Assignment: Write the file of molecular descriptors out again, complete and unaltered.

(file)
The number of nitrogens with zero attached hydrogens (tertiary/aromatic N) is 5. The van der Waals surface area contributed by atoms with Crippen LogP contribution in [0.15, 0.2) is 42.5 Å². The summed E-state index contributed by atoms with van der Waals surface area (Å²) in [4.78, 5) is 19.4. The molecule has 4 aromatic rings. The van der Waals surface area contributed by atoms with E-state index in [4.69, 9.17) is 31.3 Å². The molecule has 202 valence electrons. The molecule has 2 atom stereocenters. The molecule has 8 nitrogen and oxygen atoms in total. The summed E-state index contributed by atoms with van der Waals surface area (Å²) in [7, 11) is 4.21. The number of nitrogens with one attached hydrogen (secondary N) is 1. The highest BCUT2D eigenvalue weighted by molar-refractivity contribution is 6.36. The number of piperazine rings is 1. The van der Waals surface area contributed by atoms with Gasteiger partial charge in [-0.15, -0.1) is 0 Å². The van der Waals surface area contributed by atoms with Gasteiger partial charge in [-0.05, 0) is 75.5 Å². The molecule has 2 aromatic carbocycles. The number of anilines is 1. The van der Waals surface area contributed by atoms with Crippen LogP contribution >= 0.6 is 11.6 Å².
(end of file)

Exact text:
The number of nitrogens with zero attached hydrogens (tertiary/aromatic N) is 5. The van der Waals surface area contributed by atoms with Crippen LogP contribution in [0.15, 0.2) is 42.5 Å². The summed E-state index contributed by atoms with van der Waals surface area (Å²) in [4.78, 5) is 19.4. The molecule has 4 aromatic rings. The van der Waals surface area contributed by atoms with E-state index in [4.69, 9.17) is 31.3 Å². The molecule has 202 valence electrons. The molecule has 2 atom stereocenters. The molecule has 8 nitrogen and oxygen atoms in total. The summed E-state index contributed by atoms with van der Waals surface area (Å²) in [7, 11) is 4.21. The number of nitrogens with one attached hydrogen (secondary N) is 1. The highest BCUT2D eigenvalue weighted by molar-refractivity contribution is 6.36. The number of piperazine rings is 1. The van der Waals surface area contributed by atoms with Gasteiger partial charge in [-0.15, -0.1) is 0 Å². The van der Waals surface area contributed by atoms with Gasteiger partial charge in [-0.05, 0) is 75.5 Å². The molecule has 2 aromatic carbocycles. The number of anilines is 1. The van der Waals surface area contributed by atoms with Crippen LogP contribution >= 0.6 is 11.6 Å².